The Rev. Al Sharpton on Tuesday eulogized a 4-year-old boy who was found dead in a Times Square apartment earlier this month and called for someone in the city's child welfare agency to be "held accountable" for the tragic death that prompted the mayor to order a review of the case and a list of reforms for the city's children's services.
Standing just feet away from the toddler's small, closed white casket, Sharpton spoke to the roughly 150 mourners who filled the pews at the First Corinthian Baptist Church in Harlem, as family and friends surrounded the boy's mother, Ashlee Dobson, in the second row of the church's sanctuary.
"This baby represents all of our babies," Sharpton said.
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He said somebody in the Administration for Children's Services needed to be held accountable for Myls Dobson's death.
Dobson, a child said to have a beautiful smile who loved music and dancing, was found dead on Jan. 8, after authorities said the girlfriend of his father, who was jailed at the time, told investigators she had starved him for several days and had also bound, beaten and burned him. She's been charged with assault.
Mayor de Blasio announced the results of an internal review of Dobson's case last week, looking at the interactions between his family and ACS between January 2011, when it first received an allegation of abuse, and last August when it closed the case. The review stopped short of faulting individual case workers.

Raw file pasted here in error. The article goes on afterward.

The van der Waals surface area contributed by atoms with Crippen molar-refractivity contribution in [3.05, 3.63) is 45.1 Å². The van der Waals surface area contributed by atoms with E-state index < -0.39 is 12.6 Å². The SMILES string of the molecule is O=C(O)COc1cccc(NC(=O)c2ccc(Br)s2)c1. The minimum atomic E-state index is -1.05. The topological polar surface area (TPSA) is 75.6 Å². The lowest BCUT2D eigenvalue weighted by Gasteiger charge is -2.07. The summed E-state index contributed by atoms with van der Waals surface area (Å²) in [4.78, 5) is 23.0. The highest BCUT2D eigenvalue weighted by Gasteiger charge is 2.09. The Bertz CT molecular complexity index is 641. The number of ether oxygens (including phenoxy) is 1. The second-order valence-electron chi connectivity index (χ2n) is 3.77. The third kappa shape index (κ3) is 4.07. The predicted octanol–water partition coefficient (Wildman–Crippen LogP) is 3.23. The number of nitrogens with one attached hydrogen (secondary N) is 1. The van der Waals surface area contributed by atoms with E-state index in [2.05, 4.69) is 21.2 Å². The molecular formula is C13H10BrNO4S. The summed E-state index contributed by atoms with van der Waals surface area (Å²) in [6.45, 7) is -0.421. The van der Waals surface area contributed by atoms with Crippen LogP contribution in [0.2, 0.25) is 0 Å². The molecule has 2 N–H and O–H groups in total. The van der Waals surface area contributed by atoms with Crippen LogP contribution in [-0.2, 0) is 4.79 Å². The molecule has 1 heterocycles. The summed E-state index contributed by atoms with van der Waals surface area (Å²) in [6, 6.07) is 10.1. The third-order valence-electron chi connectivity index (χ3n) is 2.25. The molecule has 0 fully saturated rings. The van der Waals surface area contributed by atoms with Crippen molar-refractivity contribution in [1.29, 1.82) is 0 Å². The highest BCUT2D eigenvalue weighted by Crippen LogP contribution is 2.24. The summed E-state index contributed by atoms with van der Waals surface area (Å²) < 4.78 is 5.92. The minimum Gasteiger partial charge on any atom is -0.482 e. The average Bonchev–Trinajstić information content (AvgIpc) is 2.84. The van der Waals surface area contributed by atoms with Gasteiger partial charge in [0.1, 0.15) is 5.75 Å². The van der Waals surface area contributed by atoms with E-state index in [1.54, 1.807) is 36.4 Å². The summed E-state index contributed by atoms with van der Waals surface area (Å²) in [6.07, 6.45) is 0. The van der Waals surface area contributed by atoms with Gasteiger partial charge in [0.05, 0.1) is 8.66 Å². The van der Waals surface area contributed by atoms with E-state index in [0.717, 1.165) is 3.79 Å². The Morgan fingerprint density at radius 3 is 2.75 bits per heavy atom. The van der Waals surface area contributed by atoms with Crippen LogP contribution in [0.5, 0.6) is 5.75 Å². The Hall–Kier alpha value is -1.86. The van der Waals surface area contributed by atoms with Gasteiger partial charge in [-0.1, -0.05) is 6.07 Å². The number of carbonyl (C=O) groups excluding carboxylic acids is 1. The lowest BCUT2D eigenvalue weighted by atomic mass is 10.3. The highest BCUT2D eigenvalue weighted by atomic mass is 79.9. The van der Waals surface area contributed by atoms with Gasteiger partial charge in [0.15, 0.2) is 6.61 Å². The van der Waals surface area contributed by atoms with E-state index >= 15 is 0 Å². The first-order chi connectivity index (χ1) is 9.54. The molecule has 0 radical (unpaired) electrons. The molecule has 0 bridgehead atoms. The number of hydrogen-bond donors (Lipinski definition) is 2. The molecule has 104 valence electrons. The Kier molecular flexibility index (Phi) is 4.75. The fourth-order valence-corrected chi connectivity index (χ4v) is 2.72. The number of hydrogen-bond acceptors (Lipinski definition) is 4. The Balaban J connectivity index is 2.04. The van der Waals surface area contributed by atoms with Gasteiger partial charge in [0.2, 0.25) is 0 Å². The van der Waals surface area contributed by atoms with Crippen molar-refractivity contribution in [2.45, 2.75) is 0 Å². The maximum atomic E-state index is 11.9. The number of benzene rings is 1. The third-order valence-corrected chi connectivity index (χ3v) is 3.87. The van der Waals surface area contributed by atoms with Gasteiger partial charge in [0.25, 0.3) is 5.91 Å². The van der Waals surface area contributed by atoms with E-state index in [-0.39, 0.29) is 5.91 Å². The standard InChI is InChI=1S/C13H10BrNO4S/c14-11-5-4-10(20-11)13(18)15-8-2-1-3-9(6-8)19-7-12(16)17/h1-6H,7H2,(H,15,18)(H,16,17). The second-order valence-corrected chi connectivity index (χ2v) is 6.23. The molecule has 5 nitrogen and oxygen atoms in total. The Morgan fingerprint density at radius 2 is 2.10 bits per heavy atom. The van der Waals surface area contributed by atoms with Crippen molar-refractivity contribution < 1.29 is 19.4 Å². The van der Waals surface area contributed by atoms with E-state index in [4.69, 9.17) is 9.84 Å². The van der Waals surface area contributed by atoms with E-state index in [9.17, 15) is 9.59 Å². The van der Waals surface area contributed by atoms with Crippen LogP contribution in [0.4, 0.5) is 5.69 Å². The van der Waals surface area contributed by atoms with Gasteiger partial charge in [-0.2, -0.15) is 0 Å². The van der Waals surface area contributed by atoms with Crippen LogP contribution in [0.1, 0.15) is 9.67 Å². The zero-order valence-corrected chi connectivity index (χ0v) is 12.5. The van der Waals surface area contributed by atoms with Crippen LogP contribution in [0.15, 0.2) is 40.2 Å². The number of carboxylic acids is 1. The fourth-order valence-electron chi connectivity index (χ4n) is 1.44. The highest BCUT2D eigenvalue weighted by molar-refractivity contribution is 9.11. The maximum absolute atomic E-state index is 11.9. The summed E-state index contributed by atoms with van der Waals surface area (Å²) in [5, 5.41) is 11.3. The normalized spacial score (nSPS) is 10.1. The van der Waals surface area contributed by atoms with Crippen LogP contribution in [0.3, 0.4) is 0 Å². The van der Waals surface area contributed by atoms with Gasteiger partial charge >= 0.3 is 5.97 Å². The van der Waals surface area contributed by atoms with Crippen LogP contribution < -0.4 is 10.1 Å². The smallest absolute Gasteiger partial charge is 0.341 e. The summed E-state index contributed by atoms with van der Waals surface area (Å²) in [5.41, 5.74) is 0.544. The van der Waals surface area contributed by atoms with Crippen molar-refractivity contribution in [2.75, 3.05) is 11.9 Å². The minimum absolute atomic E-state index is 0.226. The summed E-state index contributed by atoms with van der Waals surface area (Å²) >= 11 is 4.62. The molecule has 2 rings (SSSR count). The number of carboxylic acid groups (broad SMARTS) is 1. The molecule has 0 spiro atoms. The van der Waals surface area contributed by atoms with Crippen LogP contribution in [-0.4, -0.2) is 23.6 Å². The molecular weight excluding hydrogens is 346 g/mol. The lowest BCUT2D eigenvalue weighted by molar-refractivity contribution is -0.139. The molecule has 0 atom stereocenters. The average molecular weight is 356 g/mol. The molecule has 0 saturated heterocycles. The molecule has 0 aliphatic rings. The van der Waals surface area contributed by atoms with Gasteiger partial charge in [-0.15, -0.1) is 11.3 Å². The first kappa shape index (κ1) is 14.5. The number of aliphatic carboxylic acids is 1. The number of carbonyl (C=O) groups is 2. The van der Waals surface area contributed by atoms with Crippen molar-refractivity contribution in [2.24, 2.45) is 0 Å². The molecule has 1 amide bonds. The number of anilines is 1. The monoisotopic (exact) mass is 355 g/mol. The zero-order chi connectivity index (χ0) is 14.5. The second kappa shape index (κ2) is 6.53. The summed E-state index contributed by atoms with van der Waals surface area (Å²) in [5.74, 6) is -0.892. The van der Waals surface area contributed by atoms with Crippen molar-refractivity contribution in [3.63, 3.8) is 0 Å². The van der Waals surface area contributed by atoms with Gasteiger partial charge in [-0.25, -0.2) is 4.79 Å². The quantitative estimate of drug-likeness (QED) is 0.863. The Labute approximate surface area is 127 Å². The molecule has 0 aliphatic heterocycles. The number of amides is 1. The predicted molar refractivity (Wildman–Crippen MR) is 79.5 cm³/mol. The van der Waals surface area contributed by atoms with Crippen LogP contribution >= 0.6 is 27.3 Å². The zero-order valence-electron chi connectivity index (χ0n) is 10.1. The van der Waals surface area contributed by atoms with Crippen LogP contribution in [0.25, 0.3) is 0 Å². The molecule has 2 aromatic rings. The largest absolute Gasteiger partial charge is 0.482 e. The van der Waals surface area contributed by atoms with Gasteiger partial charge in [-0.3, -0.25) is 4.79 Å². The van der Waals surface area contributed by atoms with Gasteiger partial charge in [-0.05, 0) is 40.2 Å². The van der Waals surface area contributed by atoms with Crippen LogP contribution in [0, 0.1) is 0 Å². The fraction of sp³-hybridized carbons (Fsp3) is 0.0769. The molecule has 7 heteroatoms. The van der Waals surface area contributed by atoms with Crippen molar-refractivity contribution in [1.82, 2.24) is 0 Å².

But the review did find ACS workers missed possible signs the boy was at risk, including that the child's father, Okee Wade, had done a stint in jail after being awarded custody of his son despite visiting his home nine times during that period. Wade's girlfriend at the time — not the woman charged in the death — told them he was at work, officials said.
An ACS spokesman on Tuesday referred questions to last week's announcement of the internal review. The mayor's office didn't immediately return a request for comment.
Wade, an ex-con and parolee, didn't take off his sunglasses during the funeral as he sat in a front pew next to his son's casket.
"This is not about his mother or father," Sharpton said. "This is about how a city protects ... a child."
ACS doesn't require its workers to see, in person, the primary custodian of a child, though it says it's good practice to do so. The agency's head said last week Dobson appeared safe and healthy before the city's supervision ended.
De Blasio said he's ordered a review of all cases that include court-ordered ACS supervision. The agency also said it was strengthening oversight of supervisors and manager training and refreshing guidance on note-taking and documentation requirements.
The changes were supposedly build on changes already in place after the 2006 death of Nixzmary Brown, a 7-year-old who was beaten and starved by her family without intervention by her teachers and ACS workers. Her mother and stepfather are serving long sentences in her death.